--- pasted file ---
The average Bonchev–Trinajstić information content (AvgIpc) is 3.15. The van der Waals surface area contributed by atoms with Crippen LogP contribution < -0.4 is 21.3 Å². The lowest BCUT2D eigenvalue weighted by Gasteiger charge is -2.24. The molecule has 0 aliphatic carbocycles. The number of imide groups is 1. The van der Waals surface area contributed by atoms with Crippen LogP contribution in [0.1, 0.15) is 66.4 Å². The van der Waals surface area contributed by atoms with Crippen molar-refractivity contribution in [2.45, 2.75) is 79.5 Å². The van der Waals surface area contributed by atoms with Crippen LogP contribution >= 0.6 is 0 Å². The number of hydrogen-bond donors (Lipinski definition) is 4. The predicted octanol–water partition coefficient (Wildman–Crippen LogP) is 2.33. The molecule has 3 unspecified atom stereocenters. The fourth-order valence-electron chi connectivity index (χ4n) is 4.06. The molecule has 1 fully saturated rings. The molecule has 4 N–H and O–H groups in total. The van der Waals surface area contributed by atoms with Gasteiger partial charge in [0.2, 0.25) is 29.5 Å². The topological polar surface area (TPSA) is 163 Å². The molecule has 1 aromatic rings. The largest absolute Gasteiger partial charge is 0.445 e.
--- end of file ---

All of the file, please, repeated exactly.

The average Bonchev–Trinajstić information content (AvgIpc) is 3.15. The van der Waals surface area contributed by atoms with Crippen LogP contribution < -0.4 is 21.3 Å². The lowest BCUT2D eigenvalue weighted by Gasteiger charge is -2.24. The molecule has 0 aliphatic carbocycles. The number of imide groups is 1. The van der Waals surface area contributed by atoms with Crippen LogP contribution in [0.1, 0.15) is 66.4 Å². The van der Waals surface area contributed by atoms with Crippen molar-refractivity contribution in [2.45, 2.75) is 79.5 Å². The van der Waals surface area contributed by atoms with Crippen LogP contribution >= 0.6 is 0 Å². The number of hydrogen-bond donors (Lipinski definition) is 4. The predicted octanol–water partition coefficient (Wildman–Crippen LogP) is 2.33. The molecule has 3 unspecified atom stereocenters. The fourth-order valence-electron chi connectivity index (χ4n) is 4.06. The molecule has 1 fully saturated rings. The molecule has 4 N–H and O–H groups in total. The van der Waals surface area contributed by atoms with Gasteiger partial charge in [0.2, 0.25) is 29.5 Å². The topological polar surface area (TPSA) is 163 Å². The molecule has 1 aromatic rings. The largest absolute Gasteiger partial charge is 0.445 e.